her first James Beard Award in 2012 as chef
of Cucharamama, her South American restaurant in Hoboken. She won her second a
year later for her fifth book, Gran Cocina
Latina: The Food of Latin America. Traveling
across those lands for that 900-page opus
fired her fascination with peppers to what
she calls “obsessive” levels.
By the time the Obama White House
called her in 2009 to cook for the first
Fiesta Latina, she was so deeply into
peppers that, when they asked her about
flower arrangements, she insisted on filling
glass cylinders with fresh peppers instead.
“It was the first time Latin American
peppers arrived at the White House,” she
says, “and I’m so glad it was me who did
it.” She even used a few peppers from the
First Lady’s garden. Dessert included her
version of a 1644 Mexican hot chocolate.
Meanwhile, peppers were taking over
not just her garden, but her house. She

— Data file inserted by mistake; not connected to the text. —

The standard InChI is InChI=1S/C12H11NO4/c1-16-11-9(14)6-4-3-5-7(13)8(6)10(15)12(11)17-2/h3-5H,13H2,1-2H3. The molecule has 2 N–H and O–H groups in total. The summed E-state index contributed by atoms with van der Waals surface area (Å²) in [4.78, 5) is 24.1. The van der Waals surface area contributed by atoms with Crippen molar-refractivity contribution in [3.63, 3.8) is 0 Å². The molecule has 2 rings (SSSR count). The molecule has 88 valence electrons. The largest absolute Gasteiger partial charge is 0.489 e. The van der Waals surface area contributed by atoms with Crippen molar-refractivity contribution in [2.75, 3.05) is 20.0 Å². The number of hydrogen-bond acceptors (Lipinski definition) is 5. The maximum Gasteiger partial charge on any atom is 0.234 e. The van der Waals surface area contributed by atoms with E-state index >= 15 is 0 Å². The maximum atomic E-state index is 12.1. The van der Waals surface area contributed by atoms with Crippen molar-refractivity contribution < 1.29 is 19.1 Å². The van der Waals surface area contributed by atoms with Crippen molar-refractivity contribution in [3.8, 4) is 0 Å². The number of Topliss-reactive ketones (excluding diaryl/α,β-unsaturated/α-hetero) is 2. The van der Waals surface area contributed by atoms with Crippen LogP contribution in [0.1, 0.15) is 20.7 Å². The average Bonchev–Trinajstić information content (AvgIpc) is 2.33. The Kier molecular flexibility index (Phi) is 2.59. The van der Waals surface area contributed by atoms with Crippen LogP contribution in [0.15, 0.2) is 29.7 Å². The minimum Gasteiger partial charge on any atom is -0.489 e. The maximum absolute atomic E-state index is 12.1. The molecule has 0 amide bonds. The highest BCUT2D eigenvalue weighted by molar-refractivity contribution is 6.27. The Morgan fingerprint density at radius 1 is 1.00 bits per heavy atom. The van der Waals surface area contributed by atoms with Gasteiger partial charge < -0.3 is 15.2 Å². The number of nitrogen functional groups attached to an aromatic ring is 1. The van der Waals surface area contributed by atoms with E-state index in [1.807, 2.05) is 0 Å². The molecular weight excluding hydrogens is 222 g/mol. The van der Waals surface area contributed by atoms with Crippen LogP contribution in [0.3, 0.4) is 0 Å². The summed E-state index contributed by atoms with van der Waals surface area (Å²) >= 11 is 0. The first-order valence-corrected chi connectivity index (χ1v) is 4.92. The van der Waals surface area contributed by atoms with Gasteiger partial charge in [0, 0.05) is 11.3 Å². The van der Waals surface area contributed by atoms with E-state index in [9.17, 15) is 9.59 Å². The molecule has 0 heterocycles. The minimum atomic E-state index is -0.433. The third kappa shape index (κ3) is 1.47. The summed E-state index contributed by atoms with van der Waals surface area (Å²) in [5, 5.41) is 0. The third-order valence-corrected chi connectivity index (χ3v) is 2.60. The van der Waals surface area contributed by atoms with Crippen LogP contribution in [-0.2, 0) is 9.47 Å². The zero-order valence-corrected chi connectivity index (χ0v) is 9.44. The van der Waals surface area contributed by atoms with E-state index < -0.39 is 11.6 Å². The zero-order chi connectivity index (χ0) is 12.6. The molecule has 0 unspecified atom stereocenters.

moved her macaws and Amazonian parrot
into the dining room to devote the room
they had occupied to growing peppers
from seeds she had gathered in her travels
or that her family in Cuba sent her.
In late spring, she moves seedlings into
the garden, covering them with cages to
protect them from squirrels. Her two dogs
can be scamps. One likes to nibble on
leaves, and both like to play with the pods,
so she places the pots on trestles. One dug
under a support, collapsing the trestle.
“Comes a point, they get bored with it,”
she says, “so by midseason it’s fine.”
Eventually, Presilla realized she was
gestating a book. “Peppers, like cacao,
are Latin-American staple plants,” she
explains. “These are our treasures we are
giving the world, so it made sense to do.”
Tending her garden, she is both the
cucharamama (“mother spoon”) and the
scholar who earned her PhD. in medieval
history. “I talk to my peppers, and they tell
me if they need fertilizer or water,” she
says. “I check them two or three times a
day and take copious notes on every detail
of their growth. I bought a microscope.
You can tell the species by looking at the
shape of the seeds.
“I grow eggplants and tomatoes, but I
absolutely love peppers,” she says. “To go
into the garden and pick peppers for cooking is so pleasurable.” Given her gifts as a
chef, the eating is probably even better.
FLearn more at the book’s companion website,
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